We were taken in hand by one of the gardeners or helps and started on an exploration of the gardens – which, if possible, surpass the house itself in beauty of conception and excellence of display. Grottos and walks and sylvan scenery, with occasional glimpses of entrancing vistas lost in the shade of the trees which formed them, suggested an earthly paradise, and looking around and marvelling at the sponger of the rocks which hang overhead covered with ferns and lichens and all kinds of creeping plants it would never have entered the head that at one time this was a flat wide expanse of Park, converted into its present state by the triumph of the gardeners art.

The “weeping” tree which is situated in a alcove of one of the past, attracted considerable curiosity and just as some of the visitors at finish satisfying themselves of its unique description they were further reminded of its extraordinary characteristics by a shower of water which suddenly fell upon them from the tree. Of course it will be readily perceived that this was produced by a mechanical arrangement, and the disappearance of our guide at this moment into a little notebook near at hand need not be commented upon.

We were pointed out trees in the front of the house which were planted respectively by Queen Victoria, and the Duke and Duchess of Kent, her parents, and the lake, although nearly dry, was the medium of a little conversation, and we were told that the fountain in the middle was supposed to be the largest and the most powerful in England.

We passed in front of the house where the family reside, and then, after a little more largesse we found ourselves outside the recent of the house and the gardens altogether. It was 1 o’clock now, and the lady despots who had guided us were at liberty and signified their desire to trip the light fantastic toe on the green sward in front of the entrance. Request was no sooner made them complied with, the band accompanying in first rate style, and while the more frivolous members were thus enjoying themselves the remainder, including, of course, myself, took wagonettes to Edensor, which is about a mile off.

All I wanted to go here for was to see the family graves of the Cavendishes and more particularly the grave of Ward Frederik Cavendish who was so foully murdered in Phoenix Park, Dublin, on May 6, 1882. The graves are very plain, and are altogether in the corner of the churchyard; and after inspecting the various inscriptions upon them we spent a few minutes in looking about id set itself, which is correctly described as “the model village,” and a more nicer place and nicer houses and nicer gardens and a nicer general air of niceness I never saw.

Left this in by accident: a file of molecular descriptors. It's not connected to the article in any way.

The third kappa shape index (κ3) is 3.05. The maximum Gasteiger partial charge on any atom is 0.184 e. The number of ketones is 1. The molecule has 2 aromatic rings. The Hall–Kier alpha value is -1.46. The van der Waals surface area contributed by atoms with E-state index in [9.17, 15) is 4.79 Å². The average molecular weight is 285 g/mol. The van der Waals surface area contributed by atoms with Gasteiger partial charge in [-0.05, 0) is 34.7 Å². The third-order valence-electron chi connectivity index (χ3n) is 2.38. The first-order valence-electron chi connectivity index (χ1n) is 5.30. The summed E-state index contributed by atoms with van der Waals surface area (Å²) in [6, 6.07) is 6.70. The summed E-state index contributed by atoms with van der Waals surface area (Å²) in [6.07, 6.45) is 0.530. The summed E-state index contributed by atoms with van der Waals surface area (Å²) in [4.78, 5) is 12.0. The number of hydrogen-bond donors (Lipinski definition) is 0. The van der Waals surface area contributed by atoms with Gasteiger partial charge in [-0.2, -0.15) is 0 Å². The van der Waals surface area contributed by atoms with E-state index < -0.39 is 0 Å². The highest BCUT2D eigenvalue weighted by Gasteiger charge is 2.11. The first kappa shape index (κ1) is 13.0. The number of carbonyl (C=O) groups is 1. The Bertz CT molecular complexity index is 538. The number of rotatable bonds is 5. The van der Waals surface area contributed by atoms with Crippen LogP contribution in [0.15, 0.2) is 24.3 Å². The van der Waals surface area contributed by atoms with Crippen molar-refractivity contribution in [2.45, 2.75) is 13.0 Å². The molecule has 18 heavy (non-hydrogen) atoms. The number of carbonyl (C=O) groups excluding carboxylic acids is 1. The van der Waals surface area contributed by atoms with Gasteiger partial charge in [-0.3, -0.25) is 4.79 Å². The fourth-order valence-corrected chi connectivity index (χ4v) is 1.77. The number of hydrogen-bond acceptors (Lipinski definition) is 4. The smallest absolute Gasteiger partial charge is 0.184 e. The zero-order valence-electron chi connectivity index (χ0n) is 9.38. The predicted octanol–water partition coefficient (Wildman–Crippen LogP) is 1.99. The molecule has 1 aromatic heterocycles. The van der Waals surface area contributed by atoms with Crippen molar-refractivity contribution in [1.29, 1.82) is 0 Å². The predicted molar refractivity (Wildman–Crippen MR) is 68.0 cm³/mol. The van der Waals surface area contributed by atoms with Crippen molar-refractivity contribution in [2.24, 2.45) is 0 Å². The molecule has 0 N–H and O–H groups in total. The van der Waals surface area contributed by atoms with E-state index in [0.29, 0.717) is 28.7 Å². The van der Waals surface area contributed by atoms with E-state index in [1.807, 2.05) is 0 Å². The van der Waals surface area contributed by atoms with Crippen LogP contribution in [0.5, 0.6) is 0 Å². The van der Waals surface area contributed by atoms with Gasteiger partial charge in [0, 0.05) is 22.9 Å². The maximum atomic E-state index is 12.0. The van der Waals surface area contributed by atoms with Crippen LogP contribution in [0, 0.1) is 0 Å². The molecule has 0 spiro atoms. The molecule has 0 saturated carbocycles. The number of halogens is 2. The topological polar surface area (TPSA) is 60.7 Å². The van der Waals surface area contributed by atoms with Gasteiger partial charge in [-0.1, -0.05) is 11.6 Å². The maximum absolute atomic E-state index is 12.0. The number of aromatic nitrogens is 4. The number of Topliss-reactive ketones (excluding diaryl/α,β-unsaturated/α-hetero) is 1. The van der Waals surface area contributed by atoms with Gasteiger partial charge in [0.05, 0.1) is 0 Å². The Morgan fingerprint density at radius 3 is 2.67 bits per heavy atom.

With hunger gnawing at our frail bodies we make the best way back to the hotel, where a nicely served dinner was partaken of. After this perhaps the most principal part of the day programme had been gone through to everyone’s satisfaction, nearly 2 hours were left wherein anyone could wonder at their own sweet will, the only stipulation being that they should be back again at 6 o’clock. Some availed themselves of the opportunity of going to the hunting Tower overlooking the whole country around from the top of an eminence, where, it is said, the ladies of the whole used to watch their husbands, brothers and lovers hunting, long time ago. At about 6 o’clock the whole party had assembled together, and a few remarks were made with respect to the day’s outing.

Mr Quinlivan said he fought they should all acknowledge in some way the kindness of Mr Gibson in providing such an outing. He considered Mr Gibson had treated the party most royally, and proposed a vote of thanks to him, which was seconded by Mr Twibey.

Mr Gibson, in acknowledgement the vote, which was very hearty, expressly help that everyone had enjoyed their selves. What he had done upon that occasion he should be glad to do again – cheers – at another place. He hoped also that the number next time would be considerably augmented. The days pleasure had been considerably added to by the band, who had kindly given their services, and he proposed a vote of thanks to them, which was seconded by Mr F. Senior.

Mr Wilson, the leader, who responded, said on behalf of the band they would be very glad to join the party again, and he hoped that the present would not be the last time. What they had done that day had been a pleasure, (here, here.)

The vehicles were then stormed, and the return journey made out by a different route then that which issued in the morning. Going back our way way through the district known as Froggatt edge, and although a bit further round the scenery is magnificent. After sundry stoppages we reach Sheffield shortly before 10, most of the party spending the hour intervening between then and the train time in the Orchard St, Museum.

The trip was a great success, and as it had been decided to make it an annual affair, it was not be the last under similar auspices